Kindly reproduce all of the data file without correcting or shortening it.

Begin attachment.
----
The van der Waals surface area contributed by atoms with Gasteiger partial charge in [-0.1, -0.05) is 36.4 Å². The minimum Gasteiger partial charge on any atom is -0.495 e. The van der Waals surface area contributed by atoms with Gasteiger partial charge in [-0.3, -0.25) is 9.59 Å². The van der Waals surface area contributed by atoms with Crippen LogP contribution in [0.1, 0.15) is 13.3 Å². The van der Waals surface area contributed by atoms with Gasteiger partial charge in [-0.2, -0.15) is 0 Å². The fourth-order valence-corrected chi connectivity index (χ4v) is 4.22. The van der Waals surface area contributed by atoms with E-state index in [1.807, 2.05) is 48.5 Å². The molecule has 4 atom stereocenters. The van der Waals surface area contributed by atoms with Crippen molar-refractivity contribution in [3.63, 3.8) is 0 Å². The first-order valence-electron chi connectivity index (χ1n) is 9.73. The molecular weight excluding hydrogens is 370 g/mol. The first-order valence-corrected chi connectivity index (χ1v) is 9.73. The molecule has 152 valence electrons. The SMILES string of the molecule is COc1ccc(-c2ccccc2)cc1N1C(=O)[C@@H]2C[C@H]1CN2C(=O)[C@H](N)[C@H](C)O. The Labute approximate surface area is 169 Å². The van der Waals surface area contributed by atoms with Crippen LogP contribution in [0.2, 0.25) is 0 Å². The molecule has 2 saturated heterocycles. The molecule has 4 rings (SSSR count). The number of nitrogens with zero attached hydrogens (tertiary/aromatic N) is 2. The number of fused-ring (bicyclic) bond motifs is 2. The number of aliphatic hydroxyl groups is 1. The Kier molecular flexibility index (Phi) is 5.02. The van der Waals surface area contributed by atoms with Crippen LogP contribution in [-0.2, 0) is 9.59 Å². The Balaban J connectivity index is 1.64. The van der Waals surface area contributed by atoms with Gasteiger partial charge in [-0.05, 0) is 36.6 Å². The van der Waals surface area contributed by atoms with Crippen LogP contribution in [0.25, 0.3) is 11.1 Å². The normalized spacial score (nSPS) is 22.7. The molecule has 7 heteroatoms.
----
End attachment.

The van der Waals surface area contributed by atoms with Gasteiger partial charge in [-0.1, -0.05) is 36.4 Å². The minimum Gasteiger partial charge on any atom is -0.495 e. The van der Waals surface area contributed by atoms with Gasteiger partial charge in [-0.3, -0.25) is 9.59 Å². The van der Waals surface area contributed by atoms with Crippen LogP contribution in [0.1, 0.15) is 13.3 Å². The van der Waals surface area contributed by atoms with Gasteiger partial charge in [-0.2, -0.15) is 0 Å². The fourth-order valence-corrected chi connectivity index (χ4v) is 4.22. The van der Waals surface area contributed by atoms with E-state index in [1.807, 2.05) is 48.5 Å². The molecule has 4 atom stereocenters. The van der Waals surface area contributed by atoms with Crippen molar-refractivity contribution in [3.63, 3.8) is 0 Å². The first-order valence-electron chi connectivity index (χ1n) is 9.73. The molecular weight excluding hydrogens is 370 g/mol. The first-order valence-corrected chi connectivity index (χ1v) is 9.73. The molecule has 152 valence electrons. The SMILES string of the molecule is COc1ccc(-c2ccccc2)cc1N1C(=O)[C@@H]2C[C@H]1CN2C(=O)[C@H](N)[C@H](C)O. The Labute approximate surface area is 169 Å². The van der Waals surface area contributed by atoms with Crippen LogP contribution in [0.2, 0.25) is 0 Å². The molecule has 2 saturated heterocycles. The molecule has 4 rings (SSSR count). The number of nitrogens with zero attached hydrogens (tertiary/aromatic N) is 2. The number of fused-ring (bicyclic) bond motifs is 2. The number of aliphatic hydroxyl groups is 1. The Kier molecular flexibility index (Phi) is 5.02. The van der Waals surface area contributed by atoms with Crippen LogP contribution in [-0.2, 0) is 9.59 Å². The Balaban J connectivity index is 1.64. The van der Waals surface area contributed by atoms with Gasteiger partial charge in [-0.05, 0) is 36.6 Å². The van der Waals surface area contributed by atoms with Crippen LogP contribution in [0.25, 0.3) is 11.1 Å². The normalized spacial score (nSPS) is 22.7. The molecule has 7 heteroatoms.